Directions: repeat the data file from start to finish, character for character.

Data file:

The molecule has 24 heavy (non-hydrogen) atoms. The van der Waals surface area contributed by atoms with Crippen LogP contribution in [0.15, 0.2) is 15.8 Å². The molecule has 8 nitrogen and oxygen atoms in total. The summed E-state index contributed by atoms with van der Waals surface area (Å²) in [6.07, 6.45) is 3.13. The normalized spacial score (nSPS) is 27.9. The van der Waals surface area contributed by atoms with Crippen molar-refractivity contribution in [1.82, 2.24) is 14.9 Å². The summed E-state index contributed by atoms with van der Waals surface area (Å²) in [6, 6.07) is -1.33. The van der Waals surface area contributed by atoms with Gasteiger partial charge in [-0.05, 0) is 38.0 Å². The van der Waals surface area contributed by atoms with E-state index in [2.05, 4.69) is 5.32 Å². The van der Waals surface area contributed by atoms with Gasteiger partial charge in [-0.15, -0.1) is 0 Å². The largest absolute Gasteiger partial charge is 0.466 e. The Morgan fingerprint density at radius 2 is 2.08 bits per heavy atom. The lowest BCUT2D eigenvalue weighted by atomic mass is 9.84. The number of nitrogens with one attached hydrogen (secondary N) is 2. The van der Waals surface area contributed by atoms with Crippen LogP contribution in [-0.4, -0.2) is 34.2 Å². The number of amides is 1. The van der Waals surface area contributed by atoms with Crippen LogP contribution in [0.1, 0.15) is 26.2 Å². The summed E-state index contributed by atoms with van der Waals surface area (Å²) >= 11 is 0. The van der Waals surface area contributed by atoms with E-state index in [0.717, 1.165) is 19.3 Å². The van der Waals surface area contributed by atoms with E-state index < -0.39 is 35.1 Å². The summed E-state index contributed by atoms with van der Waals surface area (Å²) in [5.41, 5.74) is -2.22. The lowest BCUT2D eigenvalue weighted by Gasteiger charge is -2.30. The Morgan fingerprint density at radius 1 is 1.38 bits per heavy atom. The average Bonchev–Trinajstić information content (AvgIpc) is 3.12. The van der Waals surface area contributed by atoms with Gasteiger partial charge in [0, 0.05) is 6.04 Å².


The molecule has 24 heavy (non-hydrogen) atoms. The van der Waals surface area contributed by atoms with Crippen LogP contribution in [0.15, 0.2) is 15.8 Å². The molecule has 8 nitrogen and oxygen atoms in total. The summed E-state index contributed by atoms with van der Waals surface area (Å²) in [6.07, 6.45) is 3.13. The normalized spacial score (nSPS) is 27.9. The van der Waals surface area contributed by atoms with Crippen molar-refractivity contribution in [1.82, 2.24) is 14.9 Å². The summed E-state index contributed by atoms with van der Waals surface area (Å²) in [6, 6.07) is -1.33. The van der Waals surface area contributed by atoms with Gasteiger partial charge in [-0.05, 0) is 38.0 Å². The van der Waals surface area contributed by atoms with E-state index in [2.05, 4.69) is 5.32 Å². The van der Waals surface area contributed by atoms with Gasteiger partial charge in [-0.15, -0.1) is 0 Å². The largest absolute Gasteiger partial charge is 0.466 e. The Morgan fingerprint density at radius 2 is 2.08 bits per heavy atom. The lowest BCUT2D eigenvalue weighted by atomic mass is 9.84. The number of nitrogens with one attached hydrogen (secondary N) is 2. The van der Waals surface area contributed by atoms with Crippen LogP contribution in [-0.4, -0.2) is 34.2 Å². The number of amides is 1. The van der Waals surface area contributed by atoms with Crippen LogP contribution in [0.1, 0.15) is 26.2 Å². The summed E-state index contributed by atoms with van der Waals surface area (Å²) >= 11 is 0. The van der Waals surface area contributed by atoms with E-state index in [0.717, 1.165) is 19.3 Å². The van der Waals surface area contributed by atoms with E-state index < -0.39 is 35.1 Å². The summed E-state index contributed by atoms with van der Waals surface area (Å²) in [5.41, 5.74) is -2.22. The lowest BCUT2D eigenvalue weighted by Gasteiger charge is -2.30. The Morgan fingerprint density at radius 1 is 1.38 bits per heavy atom. The average Bonchev–Trinajstić information content (AvgIpc) is 3.12. The van der Waals surface area contributed by atoms with Gasteiger partial charge in [0, 0.05) is 6.04 Å².